Drawing on oral-historical research conducted in Karachi this paper considers formations of citizenship, difference and urban violence that develop in the wake of the imposition of martial rule in Pakistan and the suspension of mass-democratic participation. The martial state’s “interregnal” strategy of confining democratic participation to the neighborhood level, like its more tactical cultivation of ethno-nationalist movements throughout the 1980s, illustrates the emergency’s specific bearing on the postcolonial present. Rule by emergency, it is argued, incites the racialization and displacement (questioning, localization, parochialization) of the sovereign subject of Pakistani nationalism. The second part of the paper examines how non-elite urban actors conceive of autonomy, difference and territorial power in the wake of the emergency’s suspension of Pakistan's /elite-driven/ conventions of the mass-political relation.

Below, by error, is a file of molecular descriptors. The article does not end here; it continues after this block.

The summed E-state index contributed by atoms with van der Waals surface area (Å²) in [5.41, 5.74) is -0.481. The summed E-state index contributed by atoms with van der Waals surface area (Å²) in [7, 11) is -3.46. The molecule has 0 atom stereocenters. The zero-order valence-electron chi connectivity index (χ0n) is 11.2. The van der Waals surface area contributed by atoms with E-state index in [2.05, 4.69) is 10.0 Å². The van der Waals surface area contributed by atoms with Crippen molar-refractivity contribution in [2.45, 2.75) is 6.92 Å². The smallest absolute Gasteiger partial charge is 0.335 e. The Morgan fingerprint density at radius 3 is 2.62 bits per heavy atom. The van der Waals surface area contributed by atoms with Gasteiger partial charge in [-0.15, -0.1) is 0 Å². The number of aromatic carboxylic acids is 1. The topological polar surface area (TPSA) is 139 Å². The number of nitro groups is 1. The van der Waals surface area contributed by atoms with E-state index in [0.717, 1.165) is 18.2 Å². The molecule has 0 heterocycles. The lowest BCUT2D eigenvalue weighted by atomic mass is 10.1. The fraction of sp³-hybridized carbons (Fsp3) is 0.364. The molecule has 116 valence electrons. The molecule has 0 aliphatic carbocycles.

Tahir Naqvi is Scholar in Residence and Visiting Assistant Professor of Anthropology at Reed College. Recent publications include “The Politics of Commensuration: The Violence of Partition and the Making of the Pakistani State,” Beyond Crisis: A Critical Second Look at Pakistan, and “Cultural politics of hope and Coke: media, marketing and citizenship in Pakistan.”
photo courtesy of Pakistan Think Tank